Liminal spaces, transitions, are often challenging for me. The space and time between point A and point B scares me. The unknown, and how my expectations leap ahead, creates that fear.
I expect things to go south really fast. I expect I’ll get hopes and wishes crushed. I imagine how I’ll not to be ready for the impact.
Early on in life I learned to always brace for impact.
With a mother who continuously struggled with schizophrenia, there was never any logic, let alone control in my world. The other shoe was always dropping and it was dropping outside of the laws of gravity or any other context. So I learned to brace, hold my breath, lock my knees and expect the worst in order to not get knocked over.
It has been found that doing this, bracing for impact instead of rolling with what comes, is attributed to motion sickness. I learned this at some point in my research prior to my journey to Antarctica last fall, with the anticipated crossing of the Drake passage.
Once on the ship, crossing the Drake I tried to embody what I’d learned. I practiced letting go; going with the flow. I began to trust gravity, and tucked safely in my cot in a cozy cabin, I closed my eyes and yielded to the rhythm of high waves rocking me for more than 48 hours. I didn’t get sick, and felt closer to nature than ever before. The laws of physics applied, and held me safely once I trusted.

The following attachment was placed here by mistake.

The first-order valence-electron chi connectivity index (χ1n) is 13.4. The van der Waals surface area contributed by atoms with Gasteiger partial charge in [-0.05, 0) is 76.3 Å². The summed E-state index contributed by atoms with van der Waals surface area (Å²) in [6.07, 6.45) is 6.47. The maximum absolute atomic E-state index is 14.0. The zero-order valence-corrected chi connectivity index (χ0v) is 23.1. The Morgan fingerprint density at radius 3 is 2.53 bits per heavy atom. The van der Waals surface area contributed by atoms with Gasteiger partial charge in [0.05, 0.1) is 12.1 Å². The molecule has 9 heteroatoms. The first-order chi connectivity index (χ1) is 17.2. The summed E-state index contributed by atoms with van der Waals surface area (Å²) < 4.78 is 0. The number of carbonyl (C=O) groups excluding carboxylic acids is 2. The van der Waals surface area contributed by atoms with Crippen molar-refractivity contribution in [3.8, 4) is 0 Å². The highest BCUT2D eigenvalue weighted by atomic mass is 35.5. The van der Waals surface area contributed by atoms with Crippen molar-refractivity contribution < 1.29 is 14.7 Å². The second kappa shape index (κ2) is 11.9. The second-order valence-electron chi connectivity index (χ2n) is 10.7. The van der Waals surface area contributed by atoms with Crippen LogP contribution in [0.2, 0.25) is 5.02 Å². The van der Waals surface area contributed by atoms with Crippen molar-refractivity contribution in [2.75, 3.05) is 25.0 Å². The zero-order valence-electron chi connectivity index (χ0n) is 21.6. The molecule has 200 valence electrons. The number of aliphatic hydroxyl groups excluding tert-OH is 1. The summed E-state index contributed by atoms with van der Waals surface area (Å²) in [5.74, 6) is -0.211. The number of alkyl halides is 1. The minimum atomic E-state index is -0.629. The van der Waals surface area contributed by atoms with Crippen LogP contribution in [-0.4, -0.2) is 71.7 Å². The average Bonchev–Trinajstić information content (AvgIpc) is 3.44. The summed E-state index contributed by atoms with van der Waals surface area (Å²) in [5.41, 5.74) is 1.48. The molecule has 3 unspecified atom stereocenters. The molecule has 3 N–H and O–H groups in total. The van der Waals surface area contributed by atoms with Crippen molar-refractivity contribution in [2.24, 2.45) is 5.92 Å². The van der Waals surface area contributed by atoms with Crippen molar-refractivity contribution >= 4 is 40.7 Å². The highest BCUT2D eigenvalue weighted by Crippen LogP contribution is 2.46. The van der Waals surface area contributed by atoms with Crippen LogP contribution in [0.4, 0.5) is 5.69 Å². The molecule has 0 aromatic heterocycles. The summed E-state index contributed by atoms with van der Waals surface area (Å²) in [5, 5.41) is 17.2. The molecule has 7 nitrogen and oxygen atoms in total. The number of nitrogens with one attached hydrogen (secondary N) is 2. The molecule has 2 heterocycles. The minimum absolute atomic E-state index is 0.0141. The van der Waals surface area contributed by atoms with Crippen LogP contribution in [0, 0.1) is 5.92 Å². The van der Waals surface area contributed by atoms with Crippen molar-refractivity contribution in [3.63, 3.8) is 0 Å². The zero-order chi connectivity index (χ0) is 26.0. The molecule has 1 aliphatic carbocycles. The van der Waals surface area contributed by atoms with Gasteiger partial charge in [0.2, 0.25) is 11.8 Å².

Last night, when I learned that one of my closest friends, a woman I adore, admire and love deeply, has terminal pancreatic cancer, I noticed my body in a different way.
I felt sadness and many other emotions, as the metaphoric ground beneath me was suddenly being shaken. Yet with intention, my initial attempt of bracing gave way to moving in the uncertainty, yielding to the unexpected, and in that fluid stance, my breath deepened.
I know her dying process will bring many emotions to the surface, and I’ll find again and again that I am bracing amidst big swells. And I also know that I now understand how to yield to that process.
This woman has taught me how to live, how to love, how to forgive. Now she is teaching me how to ride this transition as she crosses the Drake passage of life into her next phase.
She exudes a sense of trust and knowing like the captain who has sailed the passage many times back and forth. She embraces liminality . For her every moment contains the beginning, the end, and the adventure we call life.